FRIDAY

And so an interesting and enjoyable challenge draws to a close. To clarify, I’m back on foot this weekend, so it is really a working week by ofo... and I at least think it has been an interesting and enjoyable week.

By chance my final job of the week was to attend the bishop’s 25th anniversary service at the cathedral. There I was, riding an app based bluetooth bike to a building erected about 900 years ago. This felt like quite a fitting finale, for Norwich is a city which prides itself on both its beautiful heritage and its championing of forward-thinking innovation.

From my week using the service and my correspondences with readers, there seems to be a clear schism between those who think the bikes are a flawed eyesore and those who think they are a progressive boost to the city. It seems to me that which camp you sit in largely depends on whether or not you have used ofo. The vast majority of complaints are made by people who have no need for the service and have thus never tried it. Whereas for those whose circumstances suit the service, ofo offers a flexible, healthy, sustainable and affordable means of travel.

It is important though that ofo users behave responsibly and respect the trust the service relies on. There is a prevailing theory that people do not value that which they have not paid for and this seems to have been evidenced by incidences of vandalised and abandoned bikes across the city. If they are misused in this way then the bikes become a detriment to Norwich as a whole, not just app users.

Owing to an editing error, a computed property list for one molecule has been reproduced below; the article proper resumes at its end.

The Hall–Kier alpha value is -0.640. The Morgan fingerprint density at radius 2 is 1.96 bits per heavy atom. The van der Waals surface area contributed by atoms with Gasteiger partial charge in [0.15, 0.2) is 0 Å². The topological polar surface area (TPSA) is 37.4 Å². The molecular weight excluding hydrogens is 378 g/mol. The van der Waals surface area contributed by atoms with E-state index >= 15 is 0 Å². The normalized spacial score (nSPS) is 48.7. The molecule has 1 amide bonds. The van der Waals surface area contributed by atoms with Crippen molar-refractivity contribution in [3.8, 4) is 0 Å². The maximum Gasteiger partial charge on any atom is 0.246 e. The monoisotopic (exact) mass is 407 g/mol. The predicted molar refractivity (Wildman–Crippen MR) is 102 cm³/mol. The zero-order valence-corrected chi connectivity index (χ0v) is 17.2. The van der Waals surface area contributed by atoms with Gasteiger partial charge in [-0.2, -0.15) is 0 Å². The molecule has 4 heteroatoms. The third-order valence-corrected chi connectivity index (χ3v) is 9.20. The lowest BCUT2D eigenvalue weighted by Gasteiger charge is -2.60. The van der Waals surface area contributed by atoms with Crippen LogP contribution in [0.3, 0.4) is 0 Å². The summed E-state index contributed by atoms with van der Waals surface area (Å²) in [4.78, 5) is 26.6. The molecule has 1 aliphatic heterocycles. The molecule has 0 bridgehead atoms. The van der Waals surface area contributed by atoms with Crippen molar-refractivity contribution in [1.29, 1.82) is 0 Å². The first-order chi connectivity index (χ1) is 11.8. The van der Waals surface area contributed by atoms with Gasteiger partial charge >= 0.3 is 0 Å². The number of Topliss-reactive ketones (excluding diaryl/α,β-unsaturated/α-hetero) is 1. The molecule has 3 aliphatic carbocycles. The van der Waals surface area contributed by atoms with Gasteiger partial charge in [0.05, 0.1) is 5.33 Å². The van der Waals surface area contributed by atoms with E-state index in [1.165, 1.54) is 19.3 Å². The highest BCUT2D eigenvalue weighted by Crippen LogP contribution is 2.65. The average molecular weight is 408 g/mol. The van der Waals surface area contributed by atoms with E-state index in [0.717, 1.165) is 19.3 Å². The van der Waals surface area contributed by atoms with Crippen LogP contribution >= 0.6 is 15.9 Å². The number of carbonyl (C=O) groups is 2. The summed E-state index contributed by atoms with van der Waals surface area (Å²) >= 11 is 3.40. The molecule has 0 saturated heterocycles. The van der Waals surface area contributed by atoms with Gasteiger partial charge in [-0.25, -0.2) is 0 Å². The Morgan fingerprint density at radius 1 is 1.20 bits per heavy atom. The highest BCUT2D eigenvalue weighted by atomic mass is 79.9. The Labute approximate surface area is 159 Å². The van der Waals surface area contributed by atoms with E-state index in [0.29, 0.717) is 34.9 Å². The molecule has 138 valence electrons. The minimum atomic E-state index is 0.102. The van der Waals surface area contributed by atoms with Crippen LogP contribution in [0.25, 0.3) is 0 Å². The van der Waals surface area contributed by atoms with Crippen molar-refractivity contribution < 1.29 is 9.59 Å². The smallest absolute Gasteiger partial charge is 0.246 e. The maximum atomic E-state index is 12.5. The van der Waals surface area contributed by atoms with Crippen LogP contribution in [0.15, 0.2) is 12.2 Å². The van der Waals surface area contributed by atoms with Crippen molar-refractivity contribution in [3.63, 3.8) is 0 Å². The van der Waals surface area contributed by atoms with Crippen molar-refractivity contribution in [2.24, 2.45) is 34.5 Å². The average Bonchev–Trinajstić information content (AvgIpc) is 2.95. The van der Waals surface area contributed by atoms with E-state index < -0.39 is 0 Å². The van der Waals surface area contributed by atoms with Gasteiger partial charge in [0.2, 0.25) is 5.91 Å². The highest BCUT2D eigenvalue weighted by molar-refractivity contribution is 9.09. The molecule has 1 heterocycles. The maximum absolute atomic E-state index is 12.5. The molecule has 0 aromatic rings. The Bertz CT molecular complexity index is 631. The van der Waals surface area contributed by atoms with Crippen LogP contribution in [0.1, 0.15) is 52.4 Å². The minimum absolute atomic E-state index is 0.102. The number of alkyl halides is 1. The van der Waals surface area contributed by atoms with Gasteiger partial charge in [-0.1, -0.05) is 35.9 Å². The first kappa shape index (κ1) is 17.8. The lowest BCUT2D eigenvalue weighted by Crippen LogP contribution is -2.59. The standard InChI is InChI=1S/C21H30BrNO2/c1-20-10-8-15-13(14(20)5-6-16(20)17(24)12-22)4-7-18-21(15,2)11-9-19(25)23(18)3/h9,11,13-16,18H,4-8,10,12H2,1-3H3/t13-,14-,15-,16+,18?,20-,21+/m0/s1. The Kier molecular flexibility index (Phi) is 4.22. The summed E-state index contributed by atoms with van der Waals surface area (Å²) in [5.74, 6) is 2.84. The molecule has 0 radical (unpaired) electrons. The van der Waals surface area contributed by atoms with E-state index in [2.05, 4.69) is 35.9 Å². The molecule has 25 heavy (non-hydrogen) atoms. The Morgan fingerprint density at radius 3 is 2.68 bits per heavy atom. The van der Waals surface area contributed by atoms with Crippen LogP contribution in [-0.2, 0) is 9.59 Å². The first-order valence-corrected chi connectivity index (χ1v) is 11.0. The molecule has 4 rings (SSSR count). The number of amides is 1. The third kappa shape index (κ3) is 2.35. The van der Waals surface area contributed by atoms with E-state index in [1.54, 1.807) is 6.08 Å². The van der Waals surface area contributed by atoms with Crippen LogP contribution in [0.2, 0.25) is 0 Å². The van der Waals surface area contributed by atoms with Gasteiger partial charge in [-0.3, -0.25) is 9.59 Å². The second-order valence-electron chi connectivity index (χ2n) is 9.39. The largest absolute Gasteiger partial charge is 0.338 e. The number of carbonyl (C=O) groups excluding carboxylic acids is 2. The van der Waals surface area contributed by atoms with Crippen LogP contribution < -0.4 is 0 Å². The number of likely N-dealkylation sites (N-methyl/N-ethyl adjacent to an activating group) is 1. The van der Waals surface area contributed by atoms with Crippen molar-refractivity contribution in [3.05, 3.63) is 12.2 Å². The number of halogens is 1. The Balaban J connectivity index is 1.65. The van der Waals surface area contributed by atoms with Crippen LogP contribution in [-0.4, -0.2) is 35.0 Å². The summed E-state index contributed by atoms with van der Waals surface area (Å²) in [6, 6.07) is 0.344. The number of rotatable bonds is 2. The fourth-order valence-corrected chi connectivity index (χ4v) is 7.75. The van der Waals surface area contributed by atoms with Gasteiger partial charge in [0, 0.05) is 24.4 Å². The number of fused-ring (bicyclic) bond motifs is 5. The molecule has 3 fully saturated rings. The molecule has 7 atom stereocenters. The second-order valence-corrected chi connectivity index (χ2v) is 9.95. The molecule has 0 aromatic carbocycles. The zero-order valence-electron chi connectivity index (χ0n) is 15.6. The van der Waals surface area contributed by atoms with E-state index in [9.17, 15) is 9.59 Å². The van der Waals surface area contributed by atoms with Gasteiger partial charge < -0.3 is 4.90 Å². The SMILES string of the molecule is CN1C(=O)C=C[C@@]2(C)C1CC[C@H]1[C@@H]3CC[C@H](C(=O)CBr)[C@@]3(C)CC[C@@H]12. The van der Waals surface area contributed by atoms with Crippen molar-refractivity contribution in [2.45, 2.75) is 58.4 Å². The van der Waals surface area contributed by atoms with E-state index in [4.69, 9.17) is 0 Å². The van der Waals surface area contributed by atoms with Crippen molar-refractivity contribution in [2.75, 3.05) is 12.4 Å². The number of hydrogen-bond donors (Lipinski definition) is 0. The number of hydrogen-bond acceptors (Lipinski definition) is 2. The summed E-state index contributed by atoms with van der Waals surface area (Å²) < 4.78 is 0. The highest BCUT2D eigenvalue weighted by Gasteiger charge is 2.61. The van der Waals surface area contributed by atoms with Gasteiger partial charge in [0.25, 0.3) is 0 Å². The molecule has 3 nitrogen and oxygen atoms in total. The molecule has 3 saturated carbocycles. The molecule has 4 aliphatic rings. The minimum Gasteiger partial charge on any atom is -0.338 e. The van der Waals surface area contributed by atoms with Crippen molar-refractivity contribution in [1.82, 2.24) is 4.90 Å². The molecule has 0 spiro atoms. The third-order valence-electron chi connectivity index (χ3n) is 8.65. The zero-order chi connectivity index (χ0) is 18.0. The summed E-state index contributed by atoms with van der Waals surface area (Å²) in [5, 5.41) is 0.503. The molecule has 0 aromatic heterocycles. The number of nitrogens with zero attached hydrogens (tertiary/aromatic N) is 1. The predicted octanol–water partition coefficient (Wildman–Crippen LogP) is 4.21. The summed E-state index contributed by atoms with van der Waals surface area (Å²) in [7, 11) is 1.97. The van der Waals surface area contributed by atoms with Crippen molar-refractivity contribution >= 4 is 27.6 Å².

But it seems the majority of people are using the app as intended and I hope that come summer misuse will be minimal and any teething problems will have been ironed out.

As for those who have no need for ofo bikes, think they are annoying and do not like seeing them everyday, I would encourage you to embrace them, or at least ignore them. I do not like Ed Sheeran and I think he is annoying and I do not like hearing him everyday, but I do not complain (much), because I know the pleasure he brings to many outweighs the annoyance he causes me.

Now it is at last time for my final cycle to the pub, where I will trade these two wheels in for feet.

Safe travels everyone.